MICHAEL ROWLAND: Okay. And on the JobKeeper question where the Prime Minister made that guarantee there, it was a pretty blanket one, there were no references to clauses and get-out clauses by him last Friday. Can you understand? I'll ask that question again. While child care workers are feeling blindsided and while workers in other sectors might also feel a bit nervous this week.
MATHIAS CORMANN: The JobKeeper program remains in place and the JobKeeper program will remain in place until the end of September. I should say that all those child care services who access the $708 million transition payment have to make a commitment to maintain employment levels. Child care workers are actually supported through this period, except that we are supporting them in a fairer, more equitable and a better targeted way enabling and ensuring that parents who can afford to do so contribute to the cost of the child care of their children the way they did in the past.
MICHAEL ROWLAND: You have also said the JobKeeper payment would be reviewed. The details of that will be announced in late July. Why not simply wait for the review process to work its way through?
MATHIAS CORMANN: Because there were legitimate representations from the child care sector that there was a fairer and better way to provide transitional support for the remaining period. This was always going to be temporary support. The representations were made by the child care sector to the Government and we have taken that on board and we have taken action. We do believe that what is in place for the child care sector now does provide support more broadly across the sector as a whole in a way that is fairer and equitable.
MICHAEL ROWLAND: Okay. Will it be taking JobKeeper payments away from other sectors come late July?
MATHIAS CORMANN: As I said yesterday, there is no consideration to take it away from any other sector. That is not something that is in front of us. I hasten to add, Treasury is conducting a review into the scheme which was always scheduled for the middle of this six-month program and that is going to report to us later this month, early next month and there will be decisions made in time for the economic statement on 23 July.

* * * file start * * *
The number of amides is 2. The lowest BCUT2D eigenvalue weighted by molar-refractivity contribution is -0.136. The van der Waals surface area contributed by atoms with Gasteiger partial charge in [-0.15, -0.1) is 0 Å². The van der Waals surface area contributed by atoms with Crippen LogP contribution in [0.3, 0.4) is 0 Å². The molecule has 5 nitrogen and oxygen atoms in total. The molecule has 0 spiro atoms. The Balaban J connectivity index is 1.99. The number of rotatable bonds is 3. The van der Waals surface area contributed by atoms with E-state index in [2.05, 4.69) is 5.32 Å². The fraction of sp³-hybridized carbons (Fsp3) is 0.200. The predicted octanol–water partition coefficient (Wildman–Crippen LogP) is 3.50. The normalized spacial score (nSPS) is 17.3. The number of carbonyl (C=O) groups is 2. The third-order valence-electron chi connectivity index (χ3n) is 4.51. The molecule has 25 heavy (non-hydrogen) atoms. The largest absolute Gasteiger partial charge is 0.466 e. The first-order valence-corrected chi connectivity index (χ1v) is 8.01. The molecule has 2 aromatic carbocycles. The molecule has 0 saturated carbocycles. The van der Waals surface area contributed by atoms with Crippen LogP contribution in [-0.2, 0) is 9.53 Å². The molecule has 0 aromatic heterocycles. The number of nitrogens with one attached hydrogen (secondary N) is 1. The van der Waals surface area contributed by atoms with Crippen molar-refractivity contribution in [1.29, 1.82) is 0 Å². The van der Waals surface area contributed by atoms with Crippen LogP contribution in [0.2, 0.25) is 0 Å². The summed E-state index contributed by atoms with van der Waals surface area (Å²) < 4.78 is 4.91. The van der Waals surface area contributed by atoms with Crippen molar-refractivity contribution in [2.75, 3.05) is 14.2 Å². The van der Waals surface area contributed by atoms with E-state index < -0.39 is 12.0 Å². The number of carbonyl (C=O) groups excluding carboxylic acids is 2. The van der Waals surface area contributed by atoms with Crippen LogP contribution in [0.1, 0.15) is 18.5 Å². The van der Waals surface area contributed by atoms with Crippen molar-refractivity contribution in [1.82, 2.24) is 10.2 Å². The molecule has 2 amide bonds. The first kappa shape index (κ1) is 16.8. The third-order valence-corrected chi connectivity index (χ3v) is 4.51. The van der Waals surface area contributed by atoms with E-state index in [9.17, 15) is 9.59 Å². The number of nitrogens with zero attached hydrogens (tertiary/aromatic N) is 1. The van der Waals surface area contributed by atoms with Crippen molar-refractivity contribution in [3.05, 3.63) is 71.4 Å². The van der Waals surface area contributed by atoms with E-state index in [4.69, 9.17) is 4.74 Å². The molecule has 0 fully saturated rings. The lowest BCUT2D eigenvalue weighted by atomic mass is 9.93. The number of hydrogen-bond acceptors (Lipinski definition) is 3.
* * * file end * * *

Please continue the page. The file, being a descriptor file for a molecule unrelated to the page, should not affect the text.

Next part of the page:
MICHAEL ROWLAND: Okay. I preface this final question by pointing out and acknowledging everybody out there is suffering pain as a result of coronavirus. The ABC is about to lose 250 of its workers. This is an organisation that quite literally, Mathias Cormann, saved lives during the bushfires in summer. Do you regret cutting the ABC's budget?
MATHIAS CORMANN: The ABC gets more than a billion dollars in funding every year from the taxpayer and the ABC has got significantly better financial security than any of the other media organisations across Australia. There has been structural pressures on the media sector nationally everywhere and I think comparatively speaking the ABC is in an incredibly strong financial position on the back of very strong taxpayer-funded support.
MICHAEL ROWLAND: Okay. No regrets about cutting the budget?
MATHIAS CORMANN: The ABC is receiving significant funding from the taxpayer. The growth in funding has not been as high as the ABC might have hoped, but the ABC is in a much stronger position than any other media organisation in Australia.
MICHAEL ROWLAND: Okay. In terms of we're all in this together, our boss, David Anderson, has taken a five per cent pay cut until September. Is that something you and your Cabinet colleagues would also do?
MATHIAS CORMANN: Our pay rates are set by an independent tribunal. We have frozen the pay for politicians and judges and senior public servants has been frozen for this year and we leave it to the independent tribunal to make these judgements.
MICHAEL ROWLAND: Okay. We'll leave it there. Mathias Cormann, thank you.
MATHIAS CORMANN: Always good to talk to you.